With the advent of the Veterans Benefits Management System came the world of virtual access. Gone are the days of the paper c-file for the most part. Everything is now electronic with the benefit of word-searchable .PDFs. Who could ask for more? Well, Ken Carpenter for one and Bob Chisholm’s paralegals for another. What’s more, a c-file can now be in two places at once-eliminating the dilemma of filing a new claim while you have another on appeal at the BVA in DC.
Used to be if you wanted a copy of the c-file, you were screwed if it was tied up in an adjudication- or worse-an appeal. You had to risk losing your place in line at the RO while they jerked it out and ran to the copy machine or have the appeal go dormant while they did the same at the BVA. Problem was they didn’t make a copy for you at the BVA. You had to wait until your decision was complete and the file was returned to the RO. Everything traveled via snail mail/UPS/Fedex. Add a month in transit due to dealer prep and destination fees from DC, another month to unpack it at Fort Slowpoke and a few weeks of inbasket quality time before the c-file ever made it to the copier. If your c-file exceeded 3,000 pages, all bets for a timely reproduction date were off.
While you are entitled to these files, the VA takes the rather jaded position that you’ll get them when VA damn well gets around to it and they have personnel not otherwise occupied with more important things like a 10:15 Starbucks run down to the lobby. All this is immaterial to accredited VA attorneys and agents. With the genesis of the VBMS and the ability to access a doppelganger file in virtual Internet space, asking for a file from VA requires a four-step process outline in 38 CFR § 1.600(b)- to wit:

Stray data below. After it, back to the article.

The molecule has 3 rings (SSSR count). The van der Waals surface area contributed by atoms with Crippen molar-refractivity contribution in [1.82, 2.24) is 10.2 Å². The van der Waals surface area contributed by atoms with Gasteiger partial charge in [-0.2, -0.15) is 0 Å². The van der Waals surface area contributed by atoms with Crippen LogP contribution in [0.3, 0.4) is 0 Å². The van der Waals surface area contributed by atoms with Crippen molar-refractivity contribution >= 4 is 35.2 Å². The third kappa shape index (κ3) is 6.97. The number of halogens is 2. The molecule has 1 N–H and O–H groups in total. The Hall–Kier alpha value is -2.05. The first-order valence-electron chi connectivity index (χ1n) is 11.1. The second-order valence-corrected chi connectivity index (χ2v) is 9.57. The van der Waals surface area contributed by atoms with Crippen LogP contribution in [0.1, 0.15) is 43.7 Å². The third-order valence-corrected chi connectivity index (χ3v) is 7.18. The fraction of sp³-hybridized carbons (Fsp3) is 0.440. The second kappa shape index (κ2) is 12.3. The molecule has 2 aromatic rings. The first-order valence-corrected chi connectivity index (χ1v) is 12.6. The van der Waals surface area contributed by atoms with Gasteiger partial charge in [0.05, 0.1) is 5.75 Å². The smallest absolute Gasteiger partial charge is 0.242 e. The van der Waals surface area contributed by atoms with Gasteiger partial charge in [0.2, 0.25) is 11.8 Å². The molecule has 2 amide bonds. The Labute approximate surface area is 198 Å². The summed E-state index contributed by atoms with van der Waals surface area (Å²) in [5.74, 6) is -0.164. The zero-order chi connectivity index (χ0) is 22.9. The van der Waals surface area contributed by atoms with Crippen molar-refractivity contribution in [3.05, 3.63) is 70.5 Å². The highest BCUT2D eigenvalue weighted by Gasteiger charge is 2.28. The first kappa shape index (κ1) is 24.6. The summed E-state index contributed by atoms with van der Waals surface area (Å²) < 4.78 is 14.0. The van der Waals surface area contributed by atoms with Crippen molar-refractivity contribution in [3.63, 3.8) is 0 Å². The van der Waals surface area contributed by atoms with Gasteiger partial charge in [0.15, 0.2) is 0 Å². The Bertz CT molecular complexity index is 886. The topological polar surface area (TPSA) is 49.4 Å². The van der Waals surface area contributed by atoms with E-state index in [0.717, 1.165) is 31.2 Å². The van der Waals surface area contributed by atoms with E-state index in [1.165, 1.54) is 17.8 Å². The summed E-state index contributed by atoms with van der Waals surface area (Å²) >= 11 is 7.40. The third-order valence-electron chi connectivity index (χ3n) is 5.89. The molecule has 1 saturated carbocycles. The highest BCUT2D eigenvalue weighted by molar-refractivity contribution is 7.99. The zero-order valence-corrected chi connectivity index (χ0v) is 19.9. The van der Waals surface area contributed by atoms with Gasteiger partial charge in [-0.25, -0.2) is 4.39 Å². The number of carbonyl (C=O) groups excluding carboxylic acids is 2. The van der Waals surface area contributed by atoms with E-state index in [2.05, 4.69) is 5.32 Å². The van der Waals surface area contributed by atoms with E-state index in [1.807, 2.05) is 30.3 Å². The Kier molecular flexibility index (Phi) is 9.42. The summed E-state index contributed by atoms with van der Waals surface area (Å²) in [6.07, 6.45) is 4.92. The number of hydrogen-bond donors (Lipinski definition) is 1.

(b) VBA will grant access to its automated claimants’ claims records from locations outside Regional Offices under the following conditions. Access will be provided:
(1) Only to individuals and organizations granted access to automated claimants’ records under §§ 1.600 through 1.603;
(2) Only to the claims records of VA claimants whom the organization or individual represents as reflected in the claims file;
3) Solely for the purpose of the representative assisting the individual claimant whose records are accessed in a claim for benefits administered by VA; and
(4) On a read-only basis. Individuals authorized access to VBA automated claims records under §§ 1.600 through 1.603 will not be permitted to modify the data.
(4) above is a given considering VA would never allow us a copy we could tamper with. Remember, only VA is allowed to misfile your evidence in another’s Veteran’s file. Mr. Carpenter’s dilemma is understandable. He qualifies six ways to Sunday but VA is acting anally retentive here and dawdling on fulfilling his request by delaying putting him in the computer.
This is why I love Extraordinary Writs of Mandamus. When time is of the essence and your client is facing an imminent DRO or BVA necktie party, being able to access his c-file on an RFN basis is of paramount importance. Waiting 45 days is not an option. In these days of Fully Developed Denials, time is money. With it all in electronic format, depriving a rainmaker access simply because you are tardy in approving or uploading his authorization into your dysfunctional dinosaur of a computer is asinine. It’s also blatantly adversarial.
Now imagine throwing gasoline on the fire and making Kenny wait for Bob Chisholm’s Extraordinary Writ to be decided first and you have a perfect storm of stupidity.
Mr. Chisholm of Chisholm, Chisholm and Kilpatrick LTD, has filed his own Extraordinary Writ (CAVC 15-1594) to obtain access for his legal staff. VA poohbahs became apoplectic when they absorbed the gist of his Ex Writ.